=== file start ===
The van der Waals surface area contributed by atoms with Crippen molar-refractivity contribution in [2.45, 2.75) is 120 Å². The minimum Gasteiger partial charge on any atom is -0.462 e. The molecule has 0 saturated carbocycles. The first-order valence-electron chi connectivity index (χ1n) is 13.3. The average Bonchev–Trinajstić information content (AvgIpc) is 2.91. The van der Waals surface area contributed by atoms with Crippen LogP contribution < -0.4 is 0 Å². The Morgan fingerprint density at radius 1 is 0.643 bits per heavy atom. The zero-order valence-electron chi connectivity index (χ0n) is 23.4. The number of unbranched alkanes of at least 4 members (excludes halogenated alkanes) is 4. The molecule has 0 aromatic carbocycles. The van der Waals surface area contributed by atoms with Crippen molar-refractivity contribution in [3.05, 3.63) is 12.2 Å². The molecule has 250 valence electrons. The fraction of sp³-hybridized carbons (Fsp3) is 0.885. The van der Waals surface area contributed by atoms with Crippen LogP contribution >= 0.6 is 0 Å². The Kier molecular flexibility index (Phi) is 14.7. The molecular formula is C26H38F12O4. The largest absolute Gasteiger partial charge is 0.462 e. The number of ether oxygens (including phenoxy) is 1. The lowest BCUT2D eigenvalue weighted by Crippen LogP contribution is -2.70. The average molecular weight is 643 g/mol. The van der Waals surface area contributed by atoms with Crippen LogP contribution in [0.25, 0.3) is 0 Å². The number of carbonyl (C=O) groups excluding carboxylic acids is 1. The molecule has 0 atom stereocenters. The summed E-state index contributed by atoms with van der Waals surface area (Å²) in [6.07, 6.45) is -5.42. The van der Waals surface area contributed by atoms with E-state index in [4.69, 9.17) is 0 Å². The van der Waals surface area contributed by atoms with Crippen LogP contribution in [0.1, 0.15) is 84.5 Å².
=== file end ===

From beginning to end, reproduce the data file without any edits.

The van der Waals surface area contributed by atoms with Crippen molar-refractivity contribution in [2.45, 2.75) is 120 Å². The minimum Gasteiger partial charge on any atom is -0.462 e. The molecule has 0 saturated carbocycles. The first-order valence-electron chi connectivity index (χ1n) is 13.3. The average Bonchev–Trinajstić information content (AvgIpc) is 2.91. The van der Waals surface area contributed by atoms with Crippen LogP contribution < -0.4 is 0 Å². The Morgan fingerprint density at radius 1 is 0.643 bits per heavy atom. The zero-order valence-electron chi connectivity index (χ0n) is 23.4. The number of unbranched alkanes of at least 4 members (excludes halogenated alkanes) is 4. The molecule has 0 aromatic carbocycles. The van der Waals surface area contributed by atoms with Crippen molar-refractivity contribution in [3.05, 3.63) is 12.2 Å². The molecule has 250 valence electrons. The fraction of sp³-hybridized carbons (Fsp3) is 0.885. The van der Waals surface area contributed by atoms with Crippen LogP contribution >= 0.6 is 0 Å². The Kier molecular flexibility index (Phi) is 14.7. The molecular formula is C26H38F12O4. The largest absolute Gasteiger partial charge is 0.462 e. The number of ether oxygens (including phenoxy) is 1. The lowest BCUT2D eigenvalue weighted by Crippen LogP contribution is -2.70. The average molecular weight is 643 g/mol. The van der Waals surface area contributed by atoms with Crippen LogP contribution in [0.25, 0.3) is 0 Å². The number of carbonyl (C=O) groups excluding carboxylic acids is 1. The molecule has 0 atom stereocenters. The summed E-state index contributed by atoms with van der Waals surface area (Å²) in [6.07, 6.45) is -5.42. The van der Waals surface area contributed by atoms with E-state index in [4.69, 9.17) is 0 Å². The van der Waals surface area contributed by atoms with Crippen LogP contribution in [0.1, 0.15) is 84.5 Å².